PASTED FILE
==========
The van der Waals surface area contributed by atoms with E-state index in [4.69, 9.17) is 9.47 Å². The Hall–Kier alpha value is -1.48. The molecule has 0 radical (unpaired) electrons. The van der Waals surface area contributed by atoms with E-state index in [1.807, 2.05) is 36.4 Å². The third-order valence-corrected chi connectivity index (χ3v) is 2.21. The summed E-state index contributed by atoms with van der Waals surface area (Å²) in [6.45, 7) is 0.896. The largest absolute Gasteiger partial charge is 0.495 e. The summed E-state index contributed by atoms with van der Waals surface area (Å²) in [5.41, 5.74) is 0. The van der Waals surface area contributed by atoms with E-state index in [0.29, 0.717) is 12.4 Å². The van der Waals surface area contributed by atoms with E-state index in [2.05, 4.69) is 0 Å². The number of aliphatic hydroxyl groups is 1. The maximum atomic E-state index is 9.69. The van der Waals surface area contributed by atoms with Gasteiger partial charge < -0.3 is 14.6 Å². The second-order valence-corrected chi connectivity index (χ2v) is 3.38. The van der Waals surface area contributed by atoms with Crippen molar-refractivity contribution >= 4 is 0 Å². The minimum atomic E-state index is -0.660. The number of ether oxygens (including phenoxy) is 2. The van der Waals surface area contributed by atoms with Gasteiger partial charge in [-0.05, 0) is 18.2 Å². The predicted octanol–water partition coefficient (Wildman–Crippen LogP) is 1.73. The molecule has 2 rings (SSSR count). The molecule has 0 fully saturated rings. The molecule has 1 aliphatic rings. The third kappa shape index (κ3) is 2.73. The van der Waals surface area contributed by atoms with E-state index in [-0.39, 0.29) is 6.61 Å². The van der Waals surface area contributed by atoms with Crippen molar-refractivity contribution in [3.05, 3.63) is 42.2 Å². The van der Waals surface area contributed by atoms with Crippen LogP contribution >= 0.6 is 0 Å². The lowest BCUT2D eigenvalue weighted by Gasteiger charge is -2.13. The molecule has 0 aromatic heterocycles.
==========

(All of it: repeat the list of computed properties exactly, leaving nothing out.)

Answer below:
The van der Waals surface area contributed by atoms with E-state index in [4.69, 9.17) is 9.47 Å². The Hall–Kier alpha value is -1.48. The molecule has 0 radical (unpaired) electrons. The van der Waals surface area contributed by atoms with E-state index in [1.807, 2.05) is 36.4 Å². The third-order valence-corrected chi connectivity index (χ3v) is 2.21. The summed E-state index contributed by atoms with van der Waals surface area (Å²) in [6.45, 7) is 0.896. The largest absolute Gasteiger partial charge is 0.495 e. The summed E-state index contributed by atoms with van der Waals surface area (Å²) in [5.41, 5.74) is 0. The van der Waals surface area contributed by atoms with E-state index in [0.29, 0.717) is 12.4 Å². The van der Waals surface area contributed by atoms with E-state index in [2.05, 4.69) is 0 Å². The number of aliphatic hydroxyl groups is 1. The maximum atomic E-state index is 9.69. The van der Waals surface area contributed by atoms with Gasteiger partial charge < -0.3 is 14.6 Å². The second-order valence-corrected chi connectivity index (χ2v) is 3.38. The van der Waals surface area contributed by atoms with Crippen molar-refractivity contribution >= 4 is 0 Å². The minimum atomic E-state index is -0.660. The number of ether oxygens (including phenoxy) is 2. The van der Waals surface area contributed by atoms with Gasteiger partial charge in [-0.05, 0) is 18.2 Å². The predicted octanol–water partition coefficient (Wildman–Crippen LogP) is 1.73. The molecule has 2 rings (SSSR count). The molecule has 0 fully saturated rings. The molecule has 1 aliphatic rings. The third kappa shape index (κ3) is 2.73. The van der Waals surface area contributed by atoms with E-state index in [-0.39, 0.29) is 6.61 Å². The van der Waals surface area contributed by atoms with Crippen molar-refractivity contribution in [3.05, 3.63) is 42.2 Å². The van der Waals surface area contributed by atoms with Crippen LogP contribution >= 0.6 is 0 Å². The lowest BCUT2D eigenvalue weighted by Gasteiger charge is -2.13. The molecule has 0 aromatic heterocycles.